In my last three blogs I described the inevitable climate instabilities that occur on Earth as a result of subtle variations in Earth’s rotation axis tilt and shape of its orbit about the Sun. For the first time, astronomers are paying serious attention to how similar variations affect the possible habitability of planets beyond our solar system. These studies are revealing extraordinarily fine-tuned design features in the solar system—and Earth in particular—that make Earth habitable not only for life, but also for animals, human beings, and global human civilization.
Natural Drivers of Climate Instability
As I mentioned in my blog, “The End of Civilization As We Know It? Part 3,”1 the ice age cycle of the past 2.59 million years of Earth’s history and the climate instability that the ice age cycle generates is predominantly driven by two natural factors. The first and most impactful factor is cyclical variations in Earth’s rotation axis tilt, aka obliquity. The second factor is cyclical variations in the elliptical shape, or eccentricity of Earth’s orbit about the Sun.
I will explain the scientific details of these two features for much of this post, especially because exoplanet researchers typically have not been definitive on whether possible liquid water could mean a planet may be habitable. If the details get too technical, you can move to the subheading beginning with the word, “Consequences.”
For Earth, the cyclical variations in its obliquity and orbital eccentricity are remarkably low. Earth’s obliquity varies by only 2.4°, from 22.1° to 24.5° (see figure 1). Earth’s orbital eccentricity varies by only 0.0678, from 0.000055 to 0.0679 (see figure 2), where a value of 0.0 describes a perfectly circular orbit and a value of 1.0 describes an orbit where the maximum orbital diameter divided by the minimum orbital diameter = infinity (that is, the minimum orbital diameter = 0.0).
Figure 1: Extent of Earth’s Obliquity Variation. The two sets of yellow lines delineate the maximum variation in Earth’s rotation axis tilt (obliquity). image credit: NASA
Figure 2: Extent of Earth’s Orbital Eccentricity Variation. The red line shows Earth’s minimum orbital eccentricity. The orange line shows Earth’s maximum orbital eccentricity. image credit: Hugh Ross
Earth’s Anomalous Obliquity Stability
For reasons that I explained in my previous post, the lower a planet’s obliquity, the cooler the planet becomes. Likewise, the lower the planet’s orbital eccentricity, the cooler the planet becomes.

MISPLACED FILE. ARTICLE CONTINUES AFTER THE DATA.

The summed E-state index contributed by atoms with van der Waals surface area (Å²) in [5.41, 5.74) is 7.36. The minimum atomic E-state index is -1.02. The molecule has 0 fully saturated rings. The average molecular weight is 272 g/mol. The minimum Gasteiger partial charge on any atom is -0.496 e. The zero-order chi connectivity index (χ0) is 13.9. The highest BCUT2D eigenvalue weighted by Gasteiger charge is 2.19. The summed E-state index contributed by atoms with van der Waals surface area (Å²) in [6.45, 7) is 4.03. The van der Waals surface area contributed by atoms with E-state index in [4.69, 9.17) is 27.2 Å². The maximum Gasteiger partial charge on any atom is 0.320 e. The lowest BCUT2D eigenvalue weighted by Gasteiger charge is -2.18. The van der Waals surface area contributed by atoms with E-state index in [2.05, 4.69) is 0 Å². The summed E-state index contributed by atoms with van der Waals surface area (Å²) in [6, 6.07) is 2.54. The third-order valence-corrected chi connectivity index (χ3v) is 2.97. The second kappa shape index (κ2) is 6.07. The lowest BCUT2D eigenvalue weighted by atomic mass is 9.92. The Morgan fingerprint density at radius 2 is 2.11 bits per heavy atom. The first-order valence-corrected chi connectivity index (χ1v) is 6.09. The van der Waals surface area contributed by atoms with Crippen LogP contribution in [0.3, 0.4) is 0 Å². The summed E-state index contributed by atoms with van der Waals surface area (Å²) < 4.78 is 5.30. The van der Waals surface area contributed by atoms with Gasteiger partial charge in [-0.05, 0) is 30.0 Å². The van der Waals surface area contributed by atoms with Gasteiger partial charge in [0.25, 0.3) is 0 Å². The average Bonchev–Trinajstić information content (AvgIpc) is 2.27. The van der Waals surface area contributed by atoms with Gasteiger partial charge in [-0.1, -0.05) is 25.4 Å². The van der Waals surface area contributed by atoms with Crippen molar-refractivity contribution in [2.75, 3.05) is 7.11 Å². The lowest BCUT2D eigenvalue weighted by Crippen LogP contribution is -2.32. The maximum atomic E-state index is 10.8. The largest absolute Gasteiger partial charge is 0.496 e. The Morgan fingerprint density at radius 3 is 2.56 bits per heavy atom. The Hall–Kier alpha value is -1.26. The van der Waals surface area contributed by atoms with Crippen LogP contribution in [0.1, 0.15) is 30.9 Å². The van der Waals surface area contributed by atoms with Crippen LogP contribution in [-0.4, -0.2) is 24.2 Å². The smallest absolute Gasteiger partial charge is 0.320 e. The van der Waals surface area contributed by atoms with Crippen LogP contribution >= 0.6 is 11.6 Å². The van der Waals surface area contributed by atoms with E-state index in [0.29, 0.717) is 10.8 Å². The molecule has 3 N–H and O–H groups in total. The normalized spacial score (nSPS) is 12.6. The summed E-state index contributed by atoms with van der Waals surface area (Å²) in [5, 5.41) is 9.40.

What keeps the variations in Earth’s obliquity so extremely low is that Earth, a relatively small planet, is orbited by a single very large moon that is only an average of 238,000 miles away. Compared to all other known moons, our Moon, relative to its host planet’s mass, is at least fifty times more massive.
Our Moon is an anomaly. It did not form like other known moons. As I describe in much detail in chapter 5 of Improbable Planet,2 it formed as a result of a low-velocity collision between the primordial Earth, at a time when Earth possessed a very deep ocean and a very thick atmosphere, and another planet.
So many features and events in this collision must be exquisitely fine-tuned in order to achieve a planet-moon system where advanced life on the planet is possible, that one Moon-formation expert, Robin Canup, complained about all the required “cosmic coincidences,”3 and another, Tim Elliott, noted that all the necessary fine-tuning features have led to “philosophical disquiet“4 among his peers. All this fine-tuning implies that it will be extremely unlikely that terrestrial planets sufficiently distant from their host stars to avoid tidal locking with their host stars and to conceivably possess liquid water on their surfaces will possess obliquity variations that are not much larger than Earth’s.
Earth’s Anomalous Orbital Eccentricity Stability
Changes in the gravitational forces exerted upon it by Jupiter, Saturn, Uranus, and Neptune, in that order of importance, have caused Earth’s orbital eccentricity variations. The solar system’s gas giant planets all orbit the Sun at more than four times the outer edge of the liquid water habitable zone—with orbital eccentricities that are low (0.0489, 0.0565, 0.0464, and 0.0095 respectively) and with masses less than 0.1 percent the host star’s mass. This is a unique feature of the solar system’s gas giant planets compared to the other 2,842 known planetary systems.5
The great distances of Jupiter, Saturn, Uranus, and Neptune from Earth, their relatively small masses, and their low eccentricities explain why the variations in Earth’s orbital eccentricity are so very low. It is extremely unlikely that extrasolar terrestrial planets sufficiently distant from their host stars to avoid tidal locking with those stars and that conceivably possess liquid water on their surfaces will possess orbital eccentricity variations that are not much larger than Earth’s. (A planetary system with no gas giant planets is not an option since the existence of such planets is crucial to prevent a conceivably habitable terrestrial planet from absorbing too many impacts from asteroids and comets from within and beyond the planetary system.6)